Top

How Does Road Salt Affect Soil Quality?

by Belle Bergner

Ever wonder why some plants stay greener longer in the fall? What causes the leaves to change colors and why are some leaves red, orange or yellow? What’s the big deal about this invisible gas, carbon dioxide? What’s the big deal about exotic plants? Is air pollution getting any better? It’s time to unleash the curious George in you, our inquisitive readers. We’re launching a monthly column where our local Ecologist will answer the ecological and environmental questions you’ve been dying to ask! Here’s one for starters: Q: I’ve heard that salt is bad for the soil. If so, why are we still using salt on the roads in winter? A: That’s true. Salt causes soils to become more acidic, altering the ionic exchange capability of the soil. This, in turn, affects the soils’ ability to transfer nutrients to plants. Salty soils cause plants, including your grass lawn, to become nutrient deficient because they don’t pick up enough of the nutrients they need, such as nitrogen and phosphorous. Subsequently, plants don’t grow as well, and important nutrients are leached out of the soil into the groundwater and exported from the ecosystem. Why we’re still using salt probably has to do with keeping ice off the roads so that we can continue to drive in winter conditions. Why don’t we just slow down a little or not drive as much when road conditions are poor? Rather than use salt, we should go back to old fashioned dirt. For your house or apartment, you can also use bird seed on your steps and walkway, feeding the birds while keeping you and your visitors safe. The soil, plants, and birds will thank you!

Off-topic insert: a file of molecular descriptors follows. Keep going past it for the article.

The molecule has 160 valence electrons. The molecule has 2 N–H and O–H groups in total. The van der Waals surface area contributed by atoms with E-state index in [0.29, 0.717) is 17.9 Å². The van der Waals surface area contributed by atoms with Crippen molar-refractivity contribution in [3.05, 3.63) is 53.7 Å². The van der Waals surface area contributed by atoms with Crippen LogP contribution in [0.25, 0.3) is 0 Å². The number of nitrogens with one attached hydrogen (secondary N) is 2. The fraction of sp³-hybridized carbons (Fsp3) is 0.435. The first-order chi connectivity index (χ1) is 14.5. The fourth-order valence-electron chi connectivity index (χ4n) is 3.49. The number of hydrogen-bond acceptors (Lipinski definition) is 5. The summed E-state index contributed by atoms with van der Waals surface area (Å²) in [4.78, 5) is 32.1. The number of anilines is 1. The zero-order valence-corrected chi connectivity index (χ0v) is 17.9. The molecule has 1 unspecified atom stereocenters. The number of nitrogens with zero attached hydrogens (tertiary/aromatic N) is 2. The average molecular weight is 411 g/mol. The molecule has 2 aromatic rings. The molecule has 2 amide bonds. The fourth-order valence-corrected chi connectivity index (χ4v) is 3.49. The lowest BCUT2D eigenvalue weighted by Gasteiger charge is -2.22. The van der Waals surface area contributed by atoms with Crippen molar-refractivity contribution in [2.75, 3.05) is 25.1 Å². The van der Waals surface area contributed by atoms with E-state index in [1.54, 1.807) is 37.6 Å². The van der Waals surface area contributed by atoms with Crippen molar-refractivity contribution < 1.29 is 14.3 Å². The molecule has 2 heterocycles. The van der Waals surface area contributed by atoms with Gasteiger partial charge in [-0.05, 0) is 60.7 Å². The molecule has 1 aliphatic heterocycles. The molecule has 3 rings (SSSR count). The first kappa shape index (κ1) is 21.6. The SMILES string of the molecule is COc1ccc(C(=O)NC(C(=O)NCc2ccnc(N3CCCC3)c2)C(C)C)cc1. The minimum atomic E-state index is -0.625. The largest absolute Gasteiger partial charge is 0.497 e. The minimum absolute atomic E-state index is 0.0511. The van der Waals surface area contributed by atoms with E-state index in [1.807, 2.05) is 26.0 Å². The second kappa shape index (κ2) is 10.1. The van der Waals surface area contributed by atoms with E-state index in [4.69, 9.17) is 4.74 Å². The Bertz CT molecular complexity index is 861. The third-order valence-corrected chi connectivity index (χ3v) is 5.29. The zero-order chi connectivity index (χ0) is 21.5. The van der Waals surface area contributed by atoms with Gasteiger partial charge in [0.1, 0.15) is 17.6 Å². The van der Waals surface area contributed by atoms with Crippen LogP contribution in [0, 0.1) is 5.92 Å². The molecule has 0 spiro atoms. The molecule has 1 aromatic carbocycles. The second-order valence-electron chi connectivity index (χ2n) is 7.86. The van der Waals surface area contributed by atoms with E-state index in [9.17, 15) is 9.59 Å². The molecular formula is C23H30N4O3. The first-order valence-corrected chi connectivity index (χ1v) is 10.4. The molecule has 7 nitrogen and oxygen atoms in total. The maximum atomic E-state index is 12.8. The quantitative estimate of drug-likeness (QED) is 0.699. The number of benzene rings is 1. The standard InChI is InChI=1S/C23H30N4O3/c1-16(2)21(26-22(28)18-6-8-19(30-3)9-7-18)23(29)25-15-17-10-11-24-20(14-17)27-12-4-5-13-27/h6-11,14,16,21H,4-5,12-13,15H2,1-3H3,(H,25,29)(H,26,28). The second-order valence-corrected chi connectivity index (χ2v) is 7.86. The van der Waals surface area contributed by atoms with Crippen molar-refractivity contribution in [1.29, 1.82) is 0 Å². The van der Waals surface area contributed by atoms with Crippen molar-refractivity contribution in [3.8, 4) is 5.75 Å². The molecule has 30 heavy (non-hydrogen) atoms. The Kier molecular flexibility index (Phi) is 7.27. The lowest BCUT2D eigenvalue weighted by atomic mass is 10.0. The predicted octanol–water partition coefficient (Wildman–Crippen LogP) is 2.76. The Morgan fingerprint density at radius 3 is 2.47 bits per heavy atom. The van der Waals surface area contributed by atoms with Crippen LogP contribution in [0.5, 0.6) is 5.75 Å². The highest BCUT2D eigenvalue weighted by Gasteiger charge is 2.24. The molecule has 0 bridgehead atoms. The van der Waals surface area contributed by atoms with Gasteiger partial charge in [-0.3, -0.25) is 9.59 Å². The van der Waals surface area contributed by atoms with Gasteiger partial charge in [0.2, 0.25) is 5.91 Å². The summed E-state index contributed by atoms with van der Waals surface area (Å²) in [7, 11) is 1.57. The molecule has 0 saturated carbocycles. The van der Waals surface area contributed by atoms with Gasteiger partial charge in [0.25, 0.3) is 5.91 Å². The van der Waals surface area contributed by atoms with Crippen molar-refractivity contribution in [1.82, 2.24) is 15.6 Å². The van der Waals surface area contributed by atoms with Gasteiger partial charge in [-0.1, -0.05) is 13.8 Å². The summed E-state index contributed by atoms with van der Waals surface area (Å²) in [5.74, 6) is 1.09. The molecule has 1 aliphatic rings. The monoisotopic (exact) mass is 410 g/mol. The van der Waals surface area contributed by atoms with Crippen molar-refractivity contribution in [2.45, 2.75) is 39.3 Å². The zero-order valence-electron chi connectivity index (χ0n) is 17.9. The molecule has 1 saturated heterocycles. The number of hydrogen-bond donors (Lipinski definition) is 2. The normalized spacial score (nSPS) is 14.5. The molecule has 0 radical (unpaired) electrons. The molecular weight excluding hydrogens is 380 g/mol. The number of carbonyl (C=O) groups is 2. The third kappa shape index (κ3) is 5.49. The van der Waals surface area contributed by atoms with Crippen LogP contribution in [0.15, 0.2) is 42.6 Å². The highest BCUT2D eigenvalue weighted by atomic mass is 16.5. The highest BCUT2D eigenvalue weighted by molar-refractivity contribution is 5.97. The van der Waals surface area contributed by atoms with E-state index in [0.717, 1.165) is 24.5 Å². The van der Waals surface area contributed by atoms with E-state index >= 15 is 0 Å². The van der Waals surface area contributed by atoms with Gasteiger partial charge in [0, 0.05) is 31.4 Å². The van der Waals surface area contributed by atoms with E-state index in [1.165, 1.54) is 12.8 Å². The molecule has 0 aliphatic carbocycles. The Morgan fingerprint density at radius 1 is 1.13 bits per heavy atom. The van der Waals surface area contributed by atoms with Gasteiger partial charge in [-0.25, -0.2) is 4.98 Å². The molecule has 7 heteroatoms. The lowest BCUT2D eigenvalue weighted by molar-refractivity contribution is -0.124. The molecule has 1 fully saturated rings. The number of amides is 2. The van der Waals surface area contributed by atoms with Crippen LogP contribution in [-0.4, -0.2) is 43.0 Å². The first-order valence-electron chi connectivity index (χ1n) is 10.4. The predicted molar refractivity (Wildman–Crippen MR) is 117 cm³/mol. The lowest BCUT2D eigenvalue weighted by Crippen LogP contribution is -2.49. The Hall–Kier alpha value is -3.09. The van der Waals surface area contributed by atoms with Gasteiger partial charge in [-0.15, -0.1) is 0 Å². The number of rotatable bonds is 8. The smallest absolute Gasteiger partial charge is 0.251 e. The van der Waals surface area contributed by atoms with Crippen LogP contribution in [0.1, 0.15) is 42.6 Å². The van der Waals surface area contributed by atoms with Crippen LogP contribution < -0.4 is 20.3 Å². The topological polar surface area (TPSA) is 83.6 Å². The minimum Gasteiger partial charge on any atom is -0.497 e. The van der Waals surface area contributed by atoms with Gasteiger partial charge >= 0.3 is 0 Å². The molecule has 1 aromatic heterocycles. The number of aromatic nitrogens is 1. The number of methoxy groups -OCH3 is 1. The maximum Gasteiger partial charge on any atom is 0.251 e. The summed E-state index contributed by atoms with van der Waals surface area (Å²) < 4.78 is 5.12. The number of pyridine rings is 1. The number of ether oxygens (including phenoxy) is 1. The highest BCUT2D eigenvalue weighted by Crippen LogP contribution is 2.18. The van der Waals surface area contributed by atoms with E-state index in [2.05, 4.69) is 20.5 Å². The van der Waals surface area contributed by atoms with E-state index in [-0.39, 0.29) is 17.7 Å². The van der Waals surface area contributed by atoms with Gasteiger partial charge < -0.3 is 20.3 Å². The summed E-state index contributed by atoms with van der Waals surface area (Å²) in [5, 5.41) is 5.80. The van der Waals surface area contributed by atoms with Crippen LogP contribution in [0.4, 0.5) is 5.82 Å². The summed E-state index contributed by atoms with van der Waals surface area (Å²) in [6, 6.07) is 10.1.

by Belle Bergner